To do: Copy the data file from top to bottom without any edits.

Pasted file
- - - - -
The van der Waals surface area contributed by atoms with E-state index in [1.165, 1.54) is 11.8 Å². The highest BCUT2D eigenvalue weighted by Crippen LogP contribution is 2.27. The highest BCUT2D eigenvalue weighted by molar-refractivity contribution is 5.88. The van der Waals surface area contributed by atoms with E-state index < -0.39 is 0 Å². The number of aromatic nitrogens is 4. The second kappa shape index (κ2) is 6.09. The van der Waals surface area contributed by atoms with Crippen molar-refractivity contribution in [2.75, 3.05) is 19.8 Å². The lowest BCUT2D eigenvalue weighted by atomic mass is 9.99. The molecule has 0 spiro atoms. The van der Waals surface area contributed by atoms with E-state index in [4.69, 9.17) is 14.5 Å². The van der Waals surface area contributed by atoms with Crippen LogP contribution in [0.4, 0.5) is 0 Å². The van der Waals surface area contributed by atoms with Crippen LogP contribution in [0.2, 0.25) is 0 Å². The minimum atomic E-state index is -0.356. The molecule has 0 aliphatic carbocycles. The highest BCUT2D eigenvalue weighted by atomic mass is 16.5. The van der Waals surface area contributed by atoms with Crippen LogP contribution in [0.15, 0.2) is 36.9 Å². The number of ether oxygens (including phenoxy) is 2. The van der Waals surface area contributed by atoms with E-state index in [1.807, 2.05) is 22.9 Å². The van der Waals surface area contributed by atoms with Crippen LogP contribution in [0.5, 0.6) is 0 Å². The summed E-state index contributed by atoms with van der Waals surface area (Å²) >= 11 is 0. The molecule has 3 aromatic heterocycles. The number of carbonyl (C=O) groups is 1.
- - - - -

The van der Waals surface area contributed by atoms with E-state index in [1.165, 1.54) is 11.8 Å². The highest BCUT2D eigenvalue weighted by Crippen LogP contribution is 2.27. The highest BCUT2D eigenvalue weighted by molar-refractivity contribution is 5.88. The van der Waals surface area contributed by atoms with E-state index < -0.39 is 0 Å². The number of aromatic nitrogens is 4. The second kappa shape index (κ2) is 6.09. The van der Waals surface area contributed by atoms with Crippen molar-refractivity contribution in [2.75, 3.05) is 19.8 Å². The lowest BCUT2D eigenvalue weighted by atomic mass is 9.99. The molecule has 0 spiro atoms. The van der Waals surface area contributed by atoms with E-state index in [4.69, 9.17) is 14.5 Å². The van der Waals surface area contributed by atoms with Crippen LogP contribution in [0.4, 0.5) is 0 Å². The van der Waals surface area contributed by atoms with Crippen LogP contribution in [0.2, 0.25) is 0 Å². The minimum atomic E-state index is -0.356. The molecule has 0 aliphatic carbocycles. The highest BCUT2D eigenvalue weighted by atomic mass is 16.5. The van der Waals surface area contributed by atoms with Crippen LogP contribution in [0.15, 0.2) is 36.9 Å². The number of ether oxygens (including phenoxy) is 2. The van der Waals surface area contributed by atoms with E-state index in [1.807, 2.05) is 22.9 Å². The van der Waals surface area contributed by atoms with Crippen LogP contribution in [0.5, 0.6) is 0 Å². The summed E-state index contributed by atoms with van der Waals surface area (Å²) >= 11 is 0. The molecule has 3 aromatic heterocycles. The number of carbonyl (C=O) groups is 1.